Sprinkles has her day

February 20, 2005|by ANDREW SCHOTZ


One day.

That's all Tony Saia was allowed to have a dog while growing up in Philadelphia.

He said his family got a beagle, but his mother didn't want it, so the dog had to leave after one day.

As an adult, Saia is immersing himself in dogs: Afghan hounds. He breeds them and shows them.

Last week, one of his dogs, Sprinkles, had her day. She was named best in her breed at last week's Westminster Kennel Club Dog Show in New York City.


Each year, the Westminster competition is the biggest event in the dog-show world.

Saia, 50, who lives south of Hagerstown, said he had been to Westminster several times, but this was his first breed championship.

Last year, Sprinkles came close. She was named "best of opposite sex," which goes to the top dog of the gender opposite the dog picked as best in breed.

About 2,500 dogs were entered in this year's show. Judges picked the best in each of 165 breeds and varieties.

The breed winners competed to be the best in seven groups. From those seven group winners, best in show was chosen Tuesday night.

Sprinkles was part of the hound group, which was won by a bloodhound.

Saia said he has been showing Afghan hounds for about 25 years.

He has bred 62 champions. Four dogs have won best in show at various events. Seven dogs have won best in group more than once.

Sprinkles is 4 years old. Her registered name is Ch. Beachbrook's Its Raining Men.

The "Ch." is for champion, which means a dog has earned at least a certain amount of points at shows.

"Beachbrook" is the name Saia chose and registered for his dog breeding.

The story behind "Its Raining Men" is more amusing.

A breed apart

Sprinkles was born in a litter of nine - eight of which were boys. Saia said the boys all had weather names. By the time he needed a name for the girl, "Its Raining Men" seemed appropriate.

Sprinkles' mother is Ch. Beachbrook's Stormy Weather and is known as Feather.

Saia said five of Feather's children, including Sprinkles, are champions.

Feather, who is 12, and Sprinkles live with Saia.

He has sent other dogs to buyers all over the country and around the world.

Saia's telecommunications job took him from Philadelphia to Los Angeles in the late 1970s.

He said he went to his first dog show in California.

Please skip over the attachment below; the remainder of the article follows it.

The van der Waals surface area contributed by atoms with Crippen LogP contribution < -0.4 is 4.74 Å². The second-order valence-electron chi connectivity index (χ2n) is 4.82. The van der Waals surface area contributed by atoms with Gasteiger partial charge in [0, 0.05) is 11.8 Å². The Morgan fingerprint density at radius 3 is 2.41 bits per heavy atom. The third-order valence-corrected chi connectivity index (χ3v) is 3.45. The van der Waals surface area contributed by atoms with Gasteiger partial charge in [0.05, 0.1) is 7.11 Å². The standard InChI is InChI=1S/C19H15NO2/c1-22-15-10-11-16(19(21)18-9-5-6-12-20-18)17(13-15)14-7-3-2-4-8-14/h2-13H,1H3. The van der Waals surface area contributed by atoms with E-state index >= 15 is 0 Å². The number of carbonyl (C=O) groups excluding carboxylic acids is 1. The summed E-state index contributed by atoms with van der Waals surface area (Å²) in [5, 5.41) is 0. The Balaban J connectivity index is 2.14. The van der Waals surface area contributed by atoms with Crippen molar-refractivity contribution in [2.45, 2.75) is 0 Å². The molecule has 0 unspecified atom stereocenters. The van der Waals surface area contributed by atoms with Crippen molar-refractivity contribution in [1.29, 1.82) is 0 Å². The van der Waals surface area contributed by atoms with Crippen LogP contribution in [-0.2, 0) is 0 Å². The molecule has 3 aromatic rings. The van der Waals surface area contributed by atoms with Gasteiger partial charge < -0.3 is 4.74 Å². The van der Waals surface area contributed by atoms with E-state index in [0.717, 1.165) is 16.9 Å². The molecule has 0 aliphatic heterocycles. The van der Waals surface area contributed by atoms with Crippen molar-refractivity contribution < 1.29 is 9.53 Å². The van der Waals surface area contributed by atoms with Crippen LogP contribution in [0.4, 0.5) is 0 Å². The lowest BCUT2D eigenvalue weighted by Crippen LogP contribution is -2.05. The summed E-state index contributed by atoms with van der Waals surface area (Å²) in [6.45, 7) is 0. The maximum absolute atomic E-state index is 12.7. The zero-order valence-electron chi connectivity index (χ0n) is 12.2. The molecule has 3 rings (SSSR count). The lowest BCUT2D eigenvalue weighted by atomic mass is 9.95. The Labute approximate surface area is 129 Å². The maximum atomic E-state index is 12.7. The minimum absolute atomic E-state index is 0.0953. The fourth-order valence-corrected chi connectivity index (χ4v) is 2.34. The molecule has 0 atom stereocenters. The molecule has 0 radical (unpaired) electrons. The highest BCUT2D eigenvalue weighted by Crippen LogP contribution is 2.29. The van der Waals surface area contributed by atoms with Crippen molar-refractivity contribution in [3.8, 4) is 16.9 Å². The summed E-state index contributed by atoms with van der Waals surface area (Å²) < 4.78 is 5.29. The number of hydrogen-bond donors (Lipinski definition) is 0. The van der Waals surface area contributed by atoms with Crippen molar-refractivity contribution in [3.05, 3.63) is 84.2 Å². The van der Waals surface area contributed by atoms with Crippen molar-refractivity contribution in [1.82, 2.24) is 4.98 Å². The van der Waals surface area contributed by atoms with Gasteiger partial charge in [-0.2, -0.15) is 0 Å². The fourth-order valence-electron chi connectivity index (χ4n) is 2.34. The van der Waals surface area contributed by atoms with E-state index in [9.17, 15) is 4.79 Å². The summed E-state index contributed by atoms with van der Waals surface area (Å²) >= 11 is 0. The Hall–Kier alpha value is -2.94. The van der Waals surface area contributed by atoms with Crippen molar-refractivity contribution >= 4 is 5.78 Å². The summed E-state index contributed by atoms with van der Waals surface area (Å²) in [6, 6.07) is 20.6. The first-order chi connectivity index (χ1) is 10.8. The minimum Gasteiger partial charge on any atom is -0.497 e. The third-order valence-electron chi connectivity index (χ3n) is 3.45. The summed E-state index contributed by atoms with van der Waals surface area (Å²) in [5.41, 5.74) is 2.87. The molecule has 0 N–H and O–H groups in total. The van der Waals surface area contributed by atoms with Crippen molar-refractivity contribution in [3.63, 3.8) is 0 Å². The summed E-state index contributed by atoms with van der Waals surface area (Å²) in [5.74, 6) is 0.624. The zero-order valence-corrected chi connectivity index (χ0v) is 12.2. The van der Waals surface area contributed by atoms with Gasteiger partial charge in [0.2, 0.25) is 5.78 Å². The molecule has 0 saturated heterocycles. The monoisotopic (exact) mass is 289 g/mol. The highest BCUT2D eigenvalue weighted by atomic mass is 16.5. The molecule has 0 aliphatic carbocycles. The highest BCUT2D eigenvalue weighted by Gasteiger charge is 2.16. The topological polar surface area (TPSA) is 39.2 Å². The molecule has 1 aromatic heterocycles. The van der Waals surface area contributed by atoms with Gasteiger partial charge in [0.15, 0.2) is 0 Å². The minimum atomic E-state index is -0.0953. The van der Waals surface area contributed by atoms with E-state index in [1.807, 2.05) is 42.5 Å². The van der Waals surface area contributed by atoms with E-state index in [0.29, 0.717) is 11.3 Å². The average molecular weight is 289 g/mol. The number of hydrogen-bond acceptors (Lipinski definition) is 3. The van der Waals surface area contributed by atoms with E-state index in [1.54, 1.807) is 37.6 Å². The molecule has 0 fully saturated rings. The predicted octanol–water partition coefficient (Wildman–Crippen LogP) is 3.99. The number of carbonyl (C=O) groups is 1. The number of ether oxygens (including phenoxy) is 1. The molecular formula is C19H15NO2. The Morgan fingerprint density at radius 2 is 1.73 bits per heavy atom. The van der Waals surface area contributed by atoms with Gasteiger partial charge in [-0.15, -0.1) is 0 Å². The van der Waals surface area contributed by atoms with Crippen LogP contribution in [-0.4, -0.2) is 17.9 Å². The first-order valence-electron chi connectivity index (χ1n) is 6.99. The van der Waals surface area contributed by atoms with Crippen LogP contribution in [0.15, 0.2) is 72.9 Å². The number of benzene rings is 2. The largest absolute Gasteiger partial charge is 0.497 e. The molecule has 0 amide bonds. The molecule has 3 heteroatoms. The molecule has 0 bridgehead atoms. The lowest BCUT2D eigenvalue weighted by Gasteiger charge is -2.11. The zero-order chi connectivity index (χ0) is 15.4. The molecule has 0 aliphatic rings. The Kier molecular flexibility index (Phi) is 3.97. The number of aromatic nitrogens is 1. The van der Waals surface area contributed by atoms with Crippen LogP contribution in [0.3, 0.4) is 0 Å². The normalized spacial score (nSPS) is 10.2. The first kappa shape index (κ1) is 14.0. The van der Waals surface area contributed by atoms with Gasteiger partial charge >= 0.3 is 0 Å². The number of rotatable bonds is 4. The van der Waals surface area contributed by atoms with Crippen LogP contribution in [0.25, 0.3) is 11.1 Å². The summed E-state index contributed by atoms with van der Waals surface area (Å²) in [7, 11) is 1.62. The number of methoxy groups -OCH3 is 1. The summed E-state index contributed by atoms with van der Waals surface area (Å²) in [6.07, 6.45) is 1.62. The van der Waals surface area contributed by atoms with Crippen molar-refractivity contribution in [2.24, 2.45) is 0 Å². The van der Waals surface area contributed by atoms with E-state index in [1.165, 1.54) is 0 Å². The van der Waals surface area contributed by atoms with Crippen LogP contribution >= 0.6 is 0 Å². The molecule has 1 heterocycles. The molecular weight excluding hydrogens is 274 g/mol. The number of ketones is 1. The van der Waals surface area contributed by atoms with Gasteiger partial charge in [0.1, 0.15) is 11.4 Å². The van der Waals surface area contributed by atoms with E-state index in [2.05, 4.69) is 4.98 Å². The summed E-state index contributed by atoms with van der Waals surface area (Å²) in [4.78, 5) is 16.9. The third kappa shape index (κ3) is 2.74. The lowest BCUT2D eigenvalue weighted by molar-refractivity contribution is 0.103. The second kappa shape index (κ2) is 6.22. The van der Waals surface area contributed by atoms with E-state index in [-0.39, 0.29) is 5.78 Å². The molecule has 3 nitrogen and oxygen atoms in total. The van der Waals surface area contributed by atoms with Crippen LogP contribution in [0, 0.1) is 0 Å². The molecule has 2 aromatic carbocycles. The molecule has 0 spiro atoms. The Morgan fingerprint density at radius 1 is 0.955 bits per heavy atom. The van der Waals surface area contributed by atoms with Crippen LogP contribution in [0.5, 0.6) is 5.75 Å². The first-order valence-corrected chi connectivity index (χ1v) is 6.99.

Six months later, he jumped in, feet first, and bought his first Afghan Hound. That was Ch. Shirkden Pahzaz of Babalu, who was known as Scandals.

Saia moved to Washington County in 1991, again because of his job. He works in Frederick County, Md.

As Saia talked about Sprinkles, she was flopped on the couch, eyeing the stranger in the living room. When her master called her, Sprinkles popped up and padded silently across the wood floor, her dark, bushy fur swishing around her.

Sprinkles didn't allow herself to get within petting range of the stranger. Saia said that's Afghan hounds often are described as aloof.

"Once they get to know you, forget it, they're all over you," he said. "But before that, they stay at arm's length."

Saia said he was fascinated with Afghan hounds as soon as he saw them.

"They are a very different breed, very independent," he said. "And they're funny. They're clowns.

"They're not for everybody because they're a lot of work."

'Glamor and attitude'

Sprinkles gets high-class dog food and vitamins. Saia cooks her some meat every day. Twice a week, he bathes her.

On Friday, Saia had put a snood, or baglike net, around her head to cover her ears, preventing them from drooping into her food dish.

He used two rubber bands to separate fur on either side of her rear, keeping it from getting wet when she urinated.

It was the day before another show and Sprinkles needed to stay neat.

Saia is one of three breeders for Sprinkles. The others are Leslie Stoffels of Florida and Floyd Gale of New Jersey, friends he made in the dog world.

Gale, who also is co-owner, handled Sprinkles at Westminster.

Saia said it was an interesting time. The crowd wildly cheered. Celebrities showed up. Donald Trump was there. Ice-T came over to inquire about the winning Afghan hound.

Another of Saia's Afghan hounds, Ch. Beachbrook's Diamond Jubilee - a 2-year-old male who lives in New Jersey - earned an award of merit at Westminster.

Saia said Sprinkles' show career is winding down and she soon will follow her mother into retirement.

He has a dog coming in from France that he will show next.

Saia hopes to replicate the presence of Sprinkles, who responded to the applause at Madison Square Garden with the swagger of a runway model.

"It's all about glamor and attitude," he said.

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